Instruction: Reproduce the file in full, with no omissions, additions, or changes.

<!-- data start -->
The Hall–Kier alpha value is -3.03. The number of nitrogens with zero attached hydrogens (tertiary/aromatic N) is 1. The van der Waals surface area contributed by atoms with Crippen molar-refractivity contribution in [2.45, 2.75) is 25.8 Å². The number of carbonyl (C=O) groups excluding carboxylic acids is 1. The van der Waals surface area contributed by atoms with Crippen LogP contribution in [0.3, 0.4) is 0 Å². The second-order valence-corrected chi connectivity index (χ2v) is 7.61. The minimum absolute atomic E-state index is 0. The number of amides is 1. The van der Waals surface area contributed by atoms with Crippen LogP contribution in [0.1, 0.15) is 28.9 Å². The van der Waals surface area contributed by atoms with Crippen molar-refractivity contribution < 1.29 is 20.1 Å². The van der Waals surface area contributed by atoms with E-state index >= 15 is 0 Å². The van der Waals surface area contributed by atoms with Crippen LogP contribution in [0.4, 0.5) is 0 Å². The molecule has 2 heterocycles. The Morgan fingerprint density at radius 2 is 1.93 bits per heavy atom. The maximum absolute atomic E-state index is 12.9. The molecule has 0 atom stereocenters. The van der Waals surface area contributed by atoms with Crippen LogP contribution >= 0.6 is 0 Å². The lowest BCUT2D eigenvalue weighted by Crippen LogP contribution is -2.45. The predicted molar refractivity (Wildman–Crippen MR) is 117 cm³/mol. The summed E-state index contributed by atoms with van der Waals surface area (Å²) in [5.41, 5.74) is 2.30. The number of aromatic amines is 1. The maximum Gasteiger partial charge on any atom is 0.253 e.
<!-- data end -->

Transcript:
The Hall–Kier alpha value is -3.03. The number of nitrogens with zero attached hydrogens (tertiary/aromatic N) is 1. The van der Waals surface area contributed by atoms with Crippen molar-refractivity contribution in [2.45, 2.75) is 25.8 Å². The number of carbonyl (C=O) groups excluding carboxylic acids is 1. The van der Waals surface area contributed by atoms with Crippen LogP contribution in [0.3, 0.4) is 0 Å². The second-order valence-corrected chi connectivity index (χ2v) is 7.61. The minimum absolute atomic E-state index is 0. The number of amides is 1. The van der Waals surface area contributed by atoms with Crippen LogP contribution in [0.1, 0.15) is 28.9 Å². The van der Waals surface area contributed by atoms with Crippen molar-refractivity contribution < 1.29 is 20.1 Å². The van der Waals surface area contributed by atoms with E-state index >= 15 is 0 Å². The van der Waals surface area contributed by atoms with Crippen LogP contribution in [0.4, 0.5) is 0 Å². The molecule has 2 heterocycles. The Morgan fingerprint density at radius 2 is 1.93 bits per heavy atom. The maximum absolute atomic E-state index is 12.9. The molecule has 0 atom stereocenters. The van der Waals surface area contributed by atoms with Crippen LogP contribution >= 0.6 is 0 Å². The lowest BCUT2D eigenvalue weighted by Crippen LogP contribution is -2.45. The predicted molar refractivity (Wildman–Crippen MR) is 117 cm³/mol. The summed E-state index contributed by atoms with van der Waals surface area (Å²) in [5.41, 5.74) is 2.30. The number of aromatic amines is 1. The maximum Gasteiger partial charge on any atom is 0.253 e.